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everything back in place

 With the hive reassembled, the bees seem no worse for wear after this invasive procedure. We also tried another trick today that didn't get photographed. The first hive (left in the above photo, yellow box) has so far failed to thrive. We've observed K-wing (a sign of tracheal mites) and nosema stains, and a high varroa mite count. For nearly a month we've been unable to find the queen or observe eggs or young brood. Today, to our dismay, we observed a spotty pattern of drone brood! This is a sure sign of laying workers in the colony. This is the last ditch reproductive effort of a queenless colony on death's door. Oh NO! The only way to save the colony at this point is to introduce a new queen. Though salvation of a queenless hive is more likely if action is taken before the workers start laying, this can be attempted by "transplanting" a frame (or frames) of young larvae or eggs from a healthy hive. The bees in the dying colony can in theory raise one of these young to become a new queen. Today we found a comb full of brood in the healthy colony that had two queen cells suspended from the bottom bar containing young queen larvae. Rather than squish these cells to dissuade swarming, we transferred the whole frame to the struggling colony. Hopefully one of these queens will hatch and begin laying in the struggling colony. Photos and updates next time we check on the hives!


Natural Solar Dyeing with Caitlin Ffrench March 27, 2013 11:40

Back in November we had a solar dyeing workshop with fiber artist Caitlin Ffrench. It was my first experience doing any kind of natural dyeing, and I found it surprisingly accessible.   Our project was to create a series of silk scarves and dye them over time, using a mordant, light-fast plant materials, water, and a jar. The materials were added to the jar, and the idea was that the heat from the sun (hence solar dyeing) would slowly activate the dyes to bind to the fibre over time. During winter months where the sun is not as vibrant it was to take up to 5-6 months to see any results. Well, it's been about 5 months since we did that workshop and we can finally see these beautifully dyed scarves! I am guessing the workshop that takes place tomorrow will have much quicker results as the sun actually seems to be out!   Caitlin Ffrench was extremely knowledgeable, and had a great green ethos. Her plant materials were all from either her own (or her mothers) garden, or were foraged in areas that were unfit to eat from (i.e. blackberries from the side of a highway), but perfect for dyeing. The variety of techniques, one example being shibori, to make different patterns and textures was also fun, experimental and can get quite complex in terms of shades and colors. The exciting part about this method is that there are so many natural factors that go into solar dyeing, you will be sure to always be pleasantly surprised as to how things turn out!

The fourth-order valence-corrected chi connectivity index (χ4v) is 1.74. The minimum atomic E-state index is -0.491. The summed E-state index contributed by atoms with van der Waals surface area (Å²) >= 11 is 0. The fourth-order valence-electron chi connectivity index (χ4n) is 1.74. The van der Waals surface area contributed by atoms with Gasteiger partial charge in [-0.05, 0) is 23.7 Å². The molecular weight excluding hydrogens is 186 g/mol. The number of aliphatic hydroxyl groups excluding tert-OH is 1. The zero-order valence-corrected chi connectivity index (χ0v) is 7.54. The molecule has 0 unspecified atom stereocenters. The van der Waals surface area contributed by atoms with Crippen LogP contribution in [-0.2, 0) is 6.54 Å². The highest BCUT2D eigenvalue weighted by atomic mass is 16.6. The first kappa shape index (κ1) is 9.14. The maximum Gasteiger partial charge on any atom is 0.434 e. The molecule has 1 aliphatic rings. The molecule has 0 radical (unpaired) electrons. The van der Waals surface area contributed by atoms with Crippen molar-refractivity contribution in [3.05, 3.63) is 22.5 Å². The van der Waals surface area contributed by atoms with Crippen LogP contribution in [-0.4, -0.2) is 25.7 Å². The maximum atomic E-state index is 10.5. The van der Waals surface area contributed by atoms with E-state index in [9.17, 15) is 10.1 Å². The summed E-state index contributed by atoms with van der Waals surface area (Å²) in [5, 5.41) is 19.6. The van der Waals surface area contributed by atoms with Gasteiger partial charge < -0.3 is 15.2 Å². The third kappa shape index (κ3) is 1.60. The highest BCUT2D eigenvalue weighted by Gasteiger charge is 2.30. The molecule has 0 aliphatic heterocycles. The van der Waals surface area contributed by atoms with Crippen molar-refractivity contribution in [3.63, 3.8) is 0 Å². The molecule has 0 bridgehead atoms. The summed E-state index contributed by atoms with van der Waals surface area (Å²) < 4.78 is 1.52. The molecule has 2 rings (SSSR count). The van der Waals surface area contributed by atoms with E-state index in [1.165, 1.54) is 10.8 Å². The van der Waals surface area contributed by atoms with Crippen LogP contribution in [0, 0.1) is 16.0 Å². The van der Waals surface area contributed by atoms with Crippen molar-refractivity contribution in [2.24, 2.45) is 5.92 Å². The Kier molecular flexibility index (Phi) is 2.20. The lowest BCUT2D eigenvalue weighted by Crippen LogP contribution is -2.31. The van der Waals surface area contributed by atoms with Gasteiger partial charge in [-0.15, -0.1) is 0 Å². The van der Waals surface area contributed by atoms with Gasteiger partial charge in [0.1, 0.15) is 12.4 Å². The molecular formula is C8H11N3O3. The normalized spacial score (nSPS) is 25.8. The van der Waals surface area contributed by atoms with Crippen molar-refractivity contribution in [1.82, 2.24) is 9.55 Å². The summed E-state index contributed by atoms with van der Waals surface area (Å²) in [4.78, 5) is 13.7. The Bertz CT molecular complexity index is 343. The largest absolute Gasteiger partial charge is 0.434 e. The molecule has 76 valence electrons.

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The silk scarves remained in this state, soaking in the sun for just about 5 months!

 

 

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You can see the Shibori technique on the far left, a deep purple in centre, and a cream on the far right.

 

 


Mushroom Cultivation - a Workshop in Photos and Its Aftermath March 21, 2013 15:24 1 Comment

It's often difficult to express to people just how great Scott's workshops are, so I made a point of taking some photos this time around.  I didn't get photos of everything, but this should give an idea of what kind of fun we got up to.  And if you make it to the end, you'll find sequential photos of oyster mushroom mycelium devouring straw and coffee grounds.

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we had a pretty good group for a crummy day

 Getting ready.  You can see most of the elements of the workshop here: straw on the left, wood chips center bottom, a bag of soon-to-be inoculated coffee grounds and spawn bags just in front of the wood chips, alder logs in the lower right corner, and of course the delightful attendees!

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Media for inoculation

 Cotton pillowcases packed with straw, waiting to get soaked in almost-boiling water for an hour each.  Some of these logs have already been inoculated with shiitake dowel spawn; you can see the telltale dots of green seal'n'heal covering the holes.

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Scott dispensing a nugget of fungal wisdom

 Scott poses with the steel drum he uses to soak the straw bags.  It takes a good propane burner to heat the water to just under boiling - hot enough to sanitize the straw and soften it a bit to prepare it for inoculation.